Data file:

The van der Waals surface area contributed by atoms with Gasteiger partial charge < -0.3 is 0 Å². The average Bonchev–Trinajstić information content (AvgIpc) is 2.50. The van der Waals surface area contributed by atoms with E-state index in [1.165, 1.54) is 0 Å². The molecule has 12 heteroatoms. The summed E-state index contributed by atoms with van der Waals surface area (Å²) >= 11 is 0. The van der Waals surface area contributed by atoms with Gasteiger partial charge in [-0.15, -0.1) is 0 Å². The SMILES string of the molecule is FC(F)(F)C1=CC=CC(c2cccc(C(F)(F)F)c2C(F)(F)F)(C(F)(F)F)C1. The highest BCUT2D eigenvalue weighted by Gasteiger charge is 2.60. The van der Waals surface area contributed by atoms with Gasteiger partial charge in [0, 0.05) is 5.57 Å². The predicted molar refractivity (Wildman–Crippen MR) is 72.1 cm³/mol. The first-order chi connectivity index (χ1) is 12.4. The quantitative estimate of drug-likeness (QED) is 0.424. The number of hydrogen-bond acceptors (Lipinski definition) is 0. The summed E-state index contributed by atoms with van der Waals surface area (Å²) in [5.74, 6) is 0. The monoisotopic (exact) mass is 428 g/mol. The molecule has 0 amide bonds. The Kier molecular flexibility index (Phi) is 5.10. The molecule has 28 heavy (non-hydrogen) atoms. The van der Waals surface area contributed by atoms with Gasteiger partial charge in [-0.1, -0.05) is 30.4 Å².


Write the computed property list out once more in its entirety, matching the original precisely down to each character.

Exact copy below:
The van der Waals surface area contributed by atoms with Gasteiger partial charge < -0.3 is 0 Å². The average Bonchev–Trinajstić information content (AvgIpc) is 2.50. The van der Waals surface area contributed by atoms with E-state index in [1.165, 1.54) is 0 Å². The molecule has 12 heteroatoms. The summed E-state index contributed by atoms with van der Waals surface area (Å²) >= 11 is 0. The van der Waals surface area contributed by atoms with Gasteiger partial charge in [-0.15, -0.1) is 0 Å². The SMILES string of the molecule is FC(F)(F)C1=CC=CC(c2cccc(C(F)(F)F)c2C(F)(F)F)(C(F)(F)F)C1. The highest BCUT2D eigenvalue weighted by Gasteiger charge is 2.60. The van der Waals surface area contributed by atoms with Gasteiger partial charge in [0, 0.05) is 5.57 Å². The predicted molar refractivity (Wildman–Crippen MR) is 72.1 cm³/mol. The first-order chi connectivity index (χ1) is 12.4. The quantitative estimate of drug-likeness (QED) is 0.424. The number of hydrogen-bond acceptors (Lipinski definition) is 0. The summed E-state index contributed by atoms with van der Waals surface area (Å²) in [5.74, 6) is 0. The monoisotopic (exact) mass is 428 g/mol. The molecule has 0 amide bonds. The Kier molecular flexibility index (Phi) is 5.10. The molecule has 28 heavy (non-hydrogen) atoms. The van der Waals surface area contributed by atoms with Gasteiger partial charge in [-0.1, -0.05) is 30.4 Å².